Monday, June 16, 2008


Couple of weeks ago was the annual book sale at the local library.

Look what I picked up from the Free boxes!

Copyright 1929, original price, ten cents.

I have no idea what I'll use it for. But it's got great 3-D illustrations of overall framing systems and close-up details. I have to half wonder what, if any of it, is not up to present Code. But it's just as likely, a house framed as described in this booklet would today be considered overbuilt.

. . . Oh, hey, it's got a detail on laying a ceramic tile floor flush with your main floor by dropping the subfloor on ledgers between your floor joists. Hmm, very interesting . . .

Wednesday, June 11, 2008

Crape Myrtle Watch 080611

I was able to take these without using the macro setting on my camera. Which is progress.

"New Orleans" mini No. 1:

"New Orleans" No. 2:

"Pixie White":

And "Bayou Marie":

I've put a call and an email in to the grower yesterday about poor "Velma's Royal Delight." I hope something can be done about replacing it this season. There's a great staring hole in my front border.

Ain't I Clever?

Monday evening I set the sprinkler to give my front yard a good drenching. It hadn't rained for a week and a half, I'd laid down fertilizer (organic) the previous Thursday, and the lawn and the plantings needed some help.

I positioned the sprinkler so it wouldn't splash in the front windows, and let it go a good hour and a half. Maybe two hours.

This afternoon, then (or yesterday afternoon, by now), I went down the basement to get the wrenches to replace my lawn mower blade. Sniff, sniff! This basement smells musty. Didn't smell that way yesterday . . . I wonder, what--?

Opened the door to my workshop, turned on the light, and oh, yuck! Water seepage all along the wall at the front of the house!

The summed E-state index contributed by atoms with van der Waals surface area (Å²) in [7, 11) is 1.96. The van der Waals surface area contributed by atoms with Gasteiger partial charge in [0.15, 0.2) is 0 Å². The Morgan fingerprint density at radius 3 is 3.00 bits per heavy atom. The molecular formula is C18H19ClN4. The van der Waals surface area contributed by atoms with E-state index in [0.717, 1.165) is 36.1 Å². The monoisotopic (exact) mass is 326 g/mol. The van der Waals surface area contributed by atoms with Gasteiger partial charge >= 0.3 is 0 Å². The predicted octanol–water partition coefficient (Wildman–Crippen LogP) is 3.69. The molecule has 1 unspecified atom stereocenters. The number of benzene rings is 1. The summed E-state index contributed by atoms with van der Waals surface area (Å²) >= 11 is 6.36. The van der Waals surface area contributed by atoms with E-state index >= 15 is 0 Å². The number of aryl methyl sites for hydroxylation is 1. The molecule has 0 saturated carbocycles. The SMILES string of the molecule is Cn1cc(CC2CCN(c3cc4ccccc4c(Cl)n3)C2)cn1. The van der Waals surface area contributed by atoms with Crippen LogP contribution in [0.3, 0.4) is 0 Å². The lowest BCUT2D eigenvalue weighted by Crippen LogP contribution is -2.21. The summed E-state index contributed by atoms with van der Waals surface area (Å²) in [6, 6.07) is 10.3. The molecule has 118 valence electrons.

Boy, ain't I clever! I may have adjusted the sprinkler position so the water wasn't hitting the windows, but it was hitting the foundation square on!

Yuck, yuck, yuck!

Not to be confused with the Three Stooges' "Yuk-yuk-yuk!"!

I'm not in a position to call in any of the basement waterproofing guys I interviewed a year or so ago. But I have taken the advice of one of them (the last one) and ordered a second dehumidifier specifically for the workshop. Wish I dared get the brand with the pump and hose I can feed to the outside. But it gets such bad reviews at I'm having to setting for a model I'll have to empty by hand, since the only drain is at the other end of the basement. A pain in the whatsit, but what can you do?

I knew I was going to have to get a dehumidifier for that room now that the hot weather has begun; I just didn't think that I and my lawn sprinkler were going to set it such a formidible inaugural task.

Clever, kid. Clever.

Wednesday, June 4, 2008

Crape Myrtle Watch 080604

I think we're making some progress in the lagerstroemia department. Though I'm still not satisfied re: possible cases of mistaken identity.

Today we have an addition to the overall view. I dumped in the Siberian iris I was given by my friend Hannah's* mother-in-law. We'll see if they're happy there. They obviously were happy enough in the plastic grocery sack in my garden cart to start blooming!

(What this will mean for the daffodils I planted in about the same place a couple weeks ago, I'll learn next spring.)

"New Orleans" mini No. 1, branching out:

"New Orleans" mini No. 2 (I hope), also making a nice show:

"Pixie White" coming along:
"Bayou Marie" has caught hold, but I'd like to see it bigger, faster. Maybe it's developing its roots?

You'll notice I cut the twigs off all the ones in the bed by the sidewalk. I first wanted to make absolutely sure I couldn't expect any new leaves off the upper branches of the old growth. This plant doesn't work that way, so today the twigs got the ax. Or the secateurs, rather.